During this chaos, 2 leaders rose to lead the struggle. Jawaharlal Nehru and Subhas Chandra Bose. Together, they joined forces and captured more areas from the British until the whole of northern India was theirs. Both men were members of the Indian National Congress, the main political party in India.

Fearing a collapse of their jewel in the crown, the British request their Dominions to send troops to India. They all answered the call as the Dominions send men and equipment to India. The Empire was determined to maintain control over India while the rebels were equally determined to free the sub-continent. In 1924, the continent’s fate would be decided in a small valley somewhere in the Central Provinces.


The Indian Revolution, 1924
Britain has lost Ireland and Egypt in revolutions as well as fighting communists in Scotland. Soon India will be next assuming the rebels are successful. Britain is probably going to go down the path of dictatorship (fascist or communist under Oswald Mosley since he did transition between ideologies).
 

Pangur

Donor

The Age of Rage: India

During the Great War, India supplied men and resources to the war effort. Millions of Indian soldiers had fought in Europe, Africa, and the Middle East with the whole Raj sending supplies of food, money, and ammunition. Despite this, there were Indian nationalists determined to end British rule in India. Throughout the war, there were several plots to start an uprising supported by the Central Powers. None of them came to fruition however, as the British authorities quickly acted on these threats and arrested the ringleaders.

With the war over, the Indian nationalists felt the empire was finally weakened. Activists in Bengal and Punjab went to work, sparking revolutionary activity to the point where the regional administrations were nearly paralyzed. This became significant to the point where the British government refused to pass the Government of India bill in late 1919. To the British administrators, this was a foolish mistake that would soon prove them right.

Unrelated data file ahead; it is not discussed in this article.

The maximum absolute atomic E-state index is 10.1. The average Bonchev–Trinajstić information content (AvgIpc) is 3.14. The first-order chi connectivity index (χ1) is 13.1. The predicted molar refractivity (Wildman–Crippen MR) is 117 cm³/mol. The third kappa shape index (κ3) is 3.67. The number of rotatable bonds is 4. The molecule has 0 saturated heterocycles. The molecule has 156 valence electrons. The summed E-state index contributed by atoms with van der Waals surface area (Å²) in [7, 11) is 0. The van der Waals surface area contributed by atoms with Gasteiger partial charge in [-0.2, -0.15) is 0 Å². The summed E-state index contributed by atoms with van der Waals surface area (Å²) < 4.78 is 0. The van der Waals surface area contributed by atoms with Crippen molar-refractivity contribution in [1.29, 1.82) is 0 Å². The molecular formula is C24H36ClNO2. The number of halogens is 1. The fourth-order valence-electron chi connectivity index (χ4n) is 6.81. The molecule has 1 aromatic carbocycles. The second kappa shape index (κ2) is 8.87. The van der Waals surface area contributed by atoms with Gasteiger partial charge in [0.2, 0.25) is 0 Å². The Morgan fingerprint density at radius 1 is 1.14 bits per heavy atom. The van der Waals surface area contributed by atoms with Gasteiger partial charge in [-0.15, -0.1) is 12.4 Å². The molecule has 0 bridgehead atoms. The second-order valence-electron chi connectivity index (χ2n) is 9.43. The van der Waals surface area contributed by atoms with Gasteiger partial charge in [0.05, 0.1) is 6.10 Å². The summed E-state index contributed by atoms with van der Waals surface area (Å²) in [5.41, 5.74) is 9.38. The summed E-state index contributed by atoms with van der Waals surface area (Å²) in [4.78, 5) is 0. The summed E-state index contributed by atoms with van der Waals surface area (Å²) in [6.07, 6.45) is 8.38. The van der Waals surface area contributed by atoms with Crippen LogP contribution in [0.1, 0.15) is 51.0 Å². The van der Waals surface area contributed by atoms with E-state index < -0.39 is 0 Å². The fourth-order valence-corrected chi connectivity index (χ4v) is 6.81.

A Place of No Return
On April 13, 1919, the subcontinent’s destiny would change forever. In Amritsar, a traditional festival was going on where people gathered in the Jallianwala Bagh square to celebrate. Among the crowd were simple men, women, and children going about their day. During the festivities, a few nationalists were making speeches on soapboxes. In the previous months, an order had been issued banning large meetings in the open.

When General Reginald Dyer heard of this, he immediately sprang into action. He went to the location with a force of Gurkha and Sikh troops along with an armored car (though he couldn’t get the car through the narrow entrance). Once the troops had lined up, he ordered them to aim their rifles on the crowd. When a younger officer asked if they should give a short warning, Dyer simply replied “They had their warning, no meetings.”.

Shortly after that, the General ordered the men to open fire. For ten bloody minutes, the troops fired on the thickest part of the crowd. When the shooting was directed at the center, people ran to the sides. When they ran to the sides, the firing was then directed to the sides. Many people threw themselves to the ground, but it was futile as the firing was then directed to the ground. The firing continued until their ammunition was nearly exhausted. When the dust cleared, 379 people lay dead on the field.


A painting of the Jallianwala Bagh Massacre

When news of the massacre spread, many moderate Indians abandoned any loyalty they had to the Raj and became members of the independence movement. Even many Brits were horrified at the massacre except those who saw Dyer as a hero for restoring law and order in Punjab.

To prove his point further, Dyer decided to teach the Indians a harsh lesson. On a street where an Englishwoman had recently been attacked, the general ordered those wishing to cross that particular street must crawl on their belly. Anyone who defied this order was tied to a pole and whipped.


An Indian crawling in the lane in front of British soldiers, 1919

Enough is Enough
Over the next few years, anger by Sikhs, Hindus, and Muslims reach a boiling point. The violence continued with troops opening fire on the protestors. In Dhaka, 1922, a mutiny breaks out among the troops after refusing to fire on civilians, engulfing the whole of Bengal. The same thing happens in Punjab province where rebellious soldiers raided the armory and handed out guns to those who volunteered. Across northern India, British troops are attacked and European civilians murdered as the authorities lose control over whole areas.